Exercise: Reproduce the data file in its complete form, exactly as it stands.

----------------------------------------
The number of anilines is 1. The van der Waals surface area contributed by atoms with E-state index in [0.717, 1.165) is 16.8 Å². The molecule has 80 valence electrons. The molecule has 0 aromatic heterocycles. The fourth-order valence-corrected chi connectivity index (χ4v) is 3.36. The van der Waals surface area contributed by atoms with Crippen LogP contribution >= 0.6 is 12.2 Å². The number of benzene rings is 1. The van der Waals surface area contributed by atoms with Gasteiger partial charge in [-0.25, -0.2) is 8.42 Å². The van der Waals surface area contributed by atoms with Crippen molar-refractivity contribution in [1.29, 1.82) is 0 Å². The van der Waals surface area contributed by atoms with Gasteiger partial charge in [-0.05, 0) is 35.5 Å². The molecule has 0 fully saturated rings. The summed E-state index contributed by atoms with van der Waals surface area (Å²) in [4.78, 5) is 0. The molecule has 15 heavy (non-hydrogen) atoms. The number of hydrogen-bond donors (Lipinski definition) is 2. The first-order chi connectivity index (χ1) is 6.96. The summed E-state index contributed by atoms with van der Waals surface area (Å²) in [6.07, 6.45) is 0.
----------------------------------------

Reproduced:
The number of anilines is 1. The van der Waals surface area contributed by atoms with E-state index in [0.717, 1.165) is 16.8 Å². The molecule has 80 valence electrons. The molecule has 0 aromatic heterocycles. The fourth-order valence-corrected chi connectivity index (χ4v) is 3.36. The van der Waals surface area contributed by atoms with Crippen LogP contribution >= 0.6 is 12.2 Å². The number of benzene rings is 1. The van der Waals surface area contributed by atoms with Gasteiger partial charge in [-0.25, -0.2) is 8.42 Å². The van der Waals surface area contributed by atoms with Crippen molar-refractivity contribution in [1.29, 1.82) is 0 Å². The van der Waals surface area contributed by atoms with Gasteiger partial charge in [-0.05, 0) is 35.5 Å². The molecule has 0 fully saturated rings. The summed E-state index contributed by atoms with van der Waals surface area (Å²) in [4.78, 5) is 0. The molecule has 15 heavy (non-hydrogen) atoms. The number of hydrogen-bond donors (Lipinski definition) is 2. The first-order chi connectivity index (χ1) is 6.96. The summed E-state index contributed by atoms with van der Waals surface area (Å²) in [6.07, 6.45) is 0.